Anyway, I contend you can draw a straight line from Marvel’s business decisions in the 1980s to the demands of new corporate owners in the early 1990s to the company’s eventual bankruptcy in 1996 — and these covers, coming out when they did, say a lot about the seismic shifts at Marvel that were happening behind the scenes.
Man, that was long-winded. Let’s get to the yuks.
Well, this is succinct. On a page that’s almost entirely filled with mugshots, we get two short paragraphs that amount to “they killed a couple of mutants and then some of them died, except maybe not.” About the only thing I can do here is make fun of the hairstyles, but let’s be honest — those of us who were there in the ’80s are guilty of far worse. Remember those episodes of Friends with flashbacks to Chandler and Ross during their college years? Yeah, even worse than that. C+
Now, here’s a fun idea. Back in the 1940s, Marvel briefly published the adventures of the Blonde Phantom, a fetching superhero who fought crime in a domino mask and full-length evening gown. John Byrne brought her back in the ’80s for his Sensational She-Hulk series; now 40 years older than when she last appeared in her own book, she offers friendship and the occasional crime-fighting hand to everyone’s favorite lime-lacquered lass. What the entry doesn’t get into is the reason why Mason shows up in She-Hulk’s book; namely, she realizes (a) she’s a comic character and (b) comic characters who don’t regularly appear in comics start to age normally. It’s the kind of fourth-wall-breaking fun that made Shulkie’s title a relief in a time when grim-and-grimmer “realism” was slowly taking over. Really, go check it out. B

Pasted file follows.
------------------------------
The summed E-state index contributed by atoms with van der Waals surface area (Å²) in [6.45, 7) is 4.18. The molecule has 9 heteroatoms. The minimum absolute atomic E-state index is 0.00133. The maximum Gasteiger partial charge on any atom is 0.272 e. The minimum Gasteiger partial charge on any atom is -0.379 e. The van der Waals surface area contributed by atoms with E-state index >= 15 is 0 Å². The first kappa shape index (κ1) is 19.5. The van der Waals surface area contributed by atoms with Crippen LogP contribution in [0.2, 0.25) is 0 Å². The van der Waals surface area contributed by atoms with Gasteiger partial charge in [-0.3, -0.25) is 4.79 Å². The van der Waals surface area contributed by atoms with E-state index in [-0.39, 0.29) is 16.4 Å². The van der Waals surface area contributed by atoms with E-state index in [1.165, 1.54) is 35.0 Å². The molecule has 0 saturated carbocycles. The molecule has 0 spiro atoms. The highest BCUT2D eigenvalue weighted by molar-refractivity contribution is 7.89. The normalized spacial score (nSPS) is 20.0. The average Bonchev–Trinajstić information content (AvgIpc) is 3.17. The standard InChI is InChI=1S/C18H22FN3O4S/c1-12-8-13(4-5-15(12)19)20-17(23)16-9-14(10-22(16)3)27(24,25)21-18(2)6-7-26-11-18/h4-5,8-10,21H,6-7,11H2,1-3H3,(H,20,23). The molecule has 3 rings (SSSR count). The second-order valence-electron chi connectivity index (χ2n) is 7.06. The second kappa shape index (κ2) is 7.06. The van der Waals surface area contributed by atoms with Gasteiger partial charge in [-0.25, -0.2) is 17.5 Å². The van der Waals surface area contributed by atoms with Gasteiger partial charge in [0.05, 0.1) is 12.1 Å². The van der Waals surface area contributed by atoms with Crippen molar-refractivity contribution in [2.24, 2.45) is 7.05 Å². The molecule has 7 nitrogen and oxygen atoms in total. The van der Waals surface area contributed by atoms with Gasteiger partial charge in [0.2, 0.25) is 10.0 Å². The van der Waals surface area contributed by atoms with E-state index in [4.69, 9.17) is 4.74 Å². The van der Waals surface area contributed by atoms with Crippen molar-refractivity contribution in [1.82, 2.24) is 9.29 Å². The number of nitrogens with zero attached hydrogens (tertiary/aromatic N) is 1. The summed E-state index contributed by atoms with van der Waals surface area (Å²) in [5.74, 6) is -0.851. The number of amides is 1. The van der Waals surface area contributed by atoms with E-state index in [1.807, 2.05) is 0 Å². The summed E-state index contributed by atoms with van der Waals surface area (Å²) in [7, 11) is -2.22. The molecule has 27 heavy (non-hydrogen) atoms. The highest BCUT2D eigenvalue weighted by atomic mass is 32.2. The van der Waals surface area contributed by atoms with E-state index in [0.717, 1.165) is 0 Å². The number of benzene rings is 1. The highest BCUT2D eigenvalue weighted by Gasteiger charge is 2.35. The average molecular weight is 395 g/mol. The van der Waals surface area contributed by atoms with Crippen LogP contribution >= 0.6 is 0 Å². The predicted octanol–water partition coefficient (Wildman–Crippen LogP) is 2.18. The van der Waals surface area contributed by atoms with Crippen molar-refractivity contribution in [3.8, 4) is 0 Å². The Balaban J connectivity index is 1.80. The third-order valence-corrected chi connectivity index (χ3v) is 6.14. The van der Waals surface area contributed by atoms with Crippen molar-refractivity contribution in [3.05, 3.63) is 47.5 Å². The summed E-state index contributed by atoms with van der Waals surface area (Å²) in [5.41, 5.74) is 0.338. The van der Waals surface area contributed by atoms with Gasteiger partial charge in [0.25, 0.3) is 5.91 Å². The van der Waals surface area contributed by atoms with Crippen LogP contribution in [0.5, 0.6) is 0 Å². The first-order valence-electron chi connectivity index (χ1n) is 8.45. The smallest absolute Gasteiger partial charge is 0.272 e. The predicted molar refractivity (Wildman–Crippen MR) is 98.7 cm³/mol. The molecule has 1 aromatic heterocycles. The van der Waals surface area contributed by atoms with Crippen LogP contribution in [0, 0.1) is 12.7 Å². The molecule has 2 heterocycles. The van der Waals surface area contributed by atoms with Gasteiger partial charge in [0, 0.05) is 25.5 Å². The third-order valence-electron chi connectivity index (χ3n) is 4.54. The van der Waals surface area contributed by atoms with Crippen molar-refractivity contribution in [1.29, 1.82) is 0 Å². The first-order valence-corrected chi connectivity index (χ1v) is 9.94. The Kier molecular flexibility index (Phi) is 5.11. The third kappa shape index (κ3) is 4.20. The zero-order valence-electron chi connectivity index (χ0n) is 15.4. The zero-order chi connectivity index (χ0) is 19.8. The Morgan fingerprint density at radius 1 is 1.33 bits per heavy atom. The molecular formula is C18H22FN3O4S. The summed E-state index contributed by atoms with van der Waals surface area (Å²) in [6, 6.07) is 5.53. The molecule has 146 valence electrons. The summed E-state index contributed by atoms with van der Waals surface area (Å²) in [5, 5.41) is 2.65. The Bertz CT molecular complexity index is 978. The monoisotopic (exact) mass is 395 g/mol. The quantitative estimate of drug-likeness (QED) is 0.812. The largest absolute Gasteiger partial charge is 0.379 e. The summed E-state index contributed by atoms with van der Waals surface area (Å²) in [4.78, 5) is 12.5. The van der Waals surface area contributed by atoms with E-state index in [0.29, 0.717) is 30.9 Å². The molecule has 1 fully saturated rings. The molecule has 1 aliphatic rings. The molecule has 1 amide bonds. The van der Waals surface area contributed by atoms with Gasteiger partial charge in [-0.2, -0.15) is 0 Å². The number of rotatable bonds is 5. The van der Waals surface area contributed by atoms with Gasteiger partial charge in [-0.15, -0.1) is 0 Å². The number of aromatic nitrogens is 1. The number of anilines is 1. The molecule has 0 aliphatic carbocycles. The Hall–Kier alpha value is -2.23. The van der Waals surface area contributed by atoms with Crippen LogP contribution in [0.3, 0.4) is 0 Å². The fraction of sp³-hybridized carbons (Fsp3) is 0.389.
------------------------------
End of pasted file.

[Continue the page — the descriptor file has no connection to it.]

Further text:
Lex Luthor’s counterpart in the Squadron Supreme’s other-dimensional world. And in case you weren’t sure about that, the text explains his feud with Hyperion stems from an incident in which Hyperion accidentally caused Emil Burbank’s hair to grow abnormally fast. I can think of better things to base a lifelong hatred on, Emil, but hey, you do you. C+
“Trask created the enormous Master Mold primarily as a computer that would control the automated processes of constructing other Sentinel robots. However, Trask also made the Master Mold mobile and capable of speech and equipped the Master Mold with powerful weaponry.” Umm… why, exactly? Because you know what’s coming next, right? Yup, just two sentences later: “The Master Mold and Trask’s other Sentinels decided that they could best fulfil their programming to capture and destroy mutants by taking control of the entire human race.” Geez, this guy, every myopic scientist in Star Trek, the Skynet dude from T2: Judgment Day — it’s like I’m the only one reading apocalyptic sci-fi over here. Or aware of a little feature called an “off switch.” C-